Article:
ERIC Number: ED255595
Record Type: RIE
Publication Date: 1984
Reference Count: 0
Hispanic School Dropouts: The Extent and Relevance of Pre-High School Attrition and Delayed Education.
Using the 1976 Survey of Income and Education, and focusing on Hispanics aged 14 to 25, analyses were conducted to assess when in the schooling process Hispanics drop out. Findings suggest that over 40 percent of all Hispanic dropouts leave school before reaching the 10th grade, with most of the pre-high-school attrition occurring at the junior high school level. Dropping out among Hispanics peaks in the 11th grade (30 percent of all Hispanic dropouts), followed by a sharp decline in the 12th grade (7 percent). Analysis of descriptive statistics regarding pre-high-school attrition and delay suggests that regional differences in policies regarding school leaving and delay may exist, that sophomore-aged Puerto Ricans are most likely to experience delay among Hispanic subgroups, and that socioeconomic, language-related and immigration factors are related to delay and pre-high-school attrition. In view of these findings, it is important that researchers focus on the junior high school period in which significant numbers of Hispanic youth drop out of school and/or experience substantial delays in their educational progress. Furthermore, pre-high-school attrition statistics should be regarded as social indicators and analyzed on a regular basis for Hispanics and other relevant subgroups, in order to review trends regarding the attrition issue. (KH)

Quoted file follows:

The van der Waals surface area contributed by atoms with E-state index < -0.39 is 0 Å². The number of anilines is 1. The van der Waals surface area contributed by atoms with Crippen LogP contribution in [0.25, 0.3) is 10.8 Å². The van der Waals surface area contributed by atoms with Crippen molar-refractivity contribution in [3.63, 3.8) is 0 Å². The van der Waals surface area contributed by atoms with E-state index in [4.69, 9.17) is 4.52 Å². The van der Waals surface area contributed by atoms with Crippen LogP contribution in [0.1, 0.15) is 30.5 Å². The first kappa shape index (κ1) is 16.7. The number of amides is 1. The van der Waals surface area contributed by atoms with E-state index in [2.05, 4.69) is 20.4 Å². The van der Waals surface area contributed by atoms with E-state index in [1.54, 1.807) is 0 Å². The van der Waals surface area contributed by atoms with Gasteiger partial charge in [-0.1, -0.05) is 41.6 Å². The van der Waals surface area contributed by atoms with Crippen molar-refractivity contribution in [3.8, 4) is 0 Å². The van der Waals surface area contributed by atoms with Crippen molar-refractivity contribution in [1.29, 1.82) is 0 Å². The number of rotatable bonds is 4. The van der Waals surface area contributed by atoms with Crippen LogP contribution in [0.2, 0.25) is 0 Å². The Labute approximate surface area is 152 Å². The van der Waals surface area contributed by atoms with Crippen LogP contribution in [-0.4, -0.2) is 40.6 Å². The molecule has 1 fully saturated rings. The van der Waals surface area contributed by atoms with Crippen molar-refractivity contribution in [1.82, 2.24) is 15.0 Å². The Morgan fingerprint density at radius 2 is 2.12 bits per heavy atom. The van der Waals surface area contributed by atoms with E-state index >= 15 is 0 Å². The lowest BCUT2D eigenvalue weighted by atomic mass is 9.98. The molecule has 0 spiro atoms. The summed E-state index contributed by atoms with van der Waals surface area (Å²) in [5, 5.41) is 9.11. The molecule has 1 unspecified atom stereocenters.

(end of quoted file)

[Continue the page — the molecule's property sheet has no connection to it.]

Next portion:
Publication Type: Reports - Research
Education Level: N/A
Sponsor: National Inst. of Education (ED), Washington, DC.
Authoring Institution: National Center for Bilingual Research, Los Alamitos, CA.